over Adams for the offense and he was charged and convicted
as an adult. He thus had a prior felony conviction at the
time of the instant offense. Although Adams contends his
crime was not a violent felony, that is irrelevant for
purposes of his conviction under 18 U.S.C. § 922(g)(1).
It is his felony conviction that rendered his possession of a
firearm unlawful. Accordingly, this claim also fails.
reasons set forth above, Adams' motion for relief
under 28 U.S.C. § 2255 is summarily denied, and the
Clerk is directed to enter judgment dismissing this
action. There remains, however, the question of
whether a certificate of appealability should issue.
§ 2255 petitioner may not proceed on appeal without a
certificate of appealability. 28 U.S.C. § 2253(c)(1);
see Ouska v. Cahill-Masching, 246 F.3d 1036, 1045
(7th Cir. 2001). A certificate of appealability may issue
“only if the applicant has made a substantial showing
of the denial of a constitutional right.” 28 U.S.C.
§ 2253(c)(2); see Tennard v. Dretke, 542 U.S.
274, 282 (2004); Ouska, 246 F.3d at 1045. To make
such a showing, the petitioner must “demonstrate that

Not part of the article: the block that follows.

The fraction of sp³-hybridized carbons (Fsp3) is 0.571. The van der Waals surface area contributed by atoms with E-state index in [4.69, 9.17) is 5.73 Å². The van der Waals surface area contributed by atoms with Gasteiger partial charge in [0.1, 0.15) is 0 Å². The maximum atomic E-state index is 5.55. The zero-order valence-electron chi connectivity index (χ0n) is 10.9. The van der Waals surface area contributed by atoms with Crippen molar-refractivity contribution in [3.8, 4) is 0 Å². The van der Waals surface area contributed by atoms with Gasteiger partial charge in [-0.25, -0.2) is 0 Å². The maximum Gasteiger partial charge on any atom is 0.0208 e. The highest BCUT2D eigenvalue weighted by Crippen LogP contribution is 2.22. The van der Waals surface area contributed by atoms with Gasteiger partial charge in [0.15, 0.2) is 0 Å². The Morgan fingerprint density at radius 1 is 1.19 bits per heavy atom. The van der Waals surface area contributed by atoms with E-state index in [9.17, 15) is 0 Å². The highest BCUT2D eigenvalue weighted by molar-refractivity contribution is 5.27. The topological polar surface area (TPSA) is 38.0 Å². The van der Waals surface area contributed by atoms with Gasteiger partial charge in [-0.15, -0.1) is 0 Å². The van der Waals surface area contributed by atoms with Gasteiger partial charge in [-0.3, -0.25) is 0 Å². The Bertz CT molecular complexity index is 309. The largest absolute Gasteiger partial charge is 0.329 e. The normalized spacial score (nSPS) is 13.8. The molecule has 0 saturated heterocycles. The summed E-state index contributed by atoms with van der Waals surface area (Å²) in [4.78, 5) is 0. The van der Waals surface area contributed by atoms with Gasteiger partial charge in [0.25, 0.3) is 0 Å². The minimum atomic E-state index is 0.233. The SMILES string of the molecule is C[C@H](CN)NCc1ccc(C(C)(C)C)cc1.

reasonable jurists could debate whether [the] challenge in
[the] habeas petition should have been resolved in a
different manner or that the issue presented was adequate to
deserve encouragement to proceed further.”
Ouska, 246 F.3d at 1046; accord Tennard,
542 U.S. at 282; Slack v. McDaniel, 529 U.S. 473,
484 (2000) (certificate of appealability should issue if the
petitioner demonstrates “that reasonable jurists would
find the district court's assessment of the
constitutional claims debatable or wrong”). The court
finds that no reasonable jurist could debate that Adams'
motion for relief under § 2255 should be resolved
differently or that the issues presented are adequate to
deserve encouragement to proceed further. Accordingly, the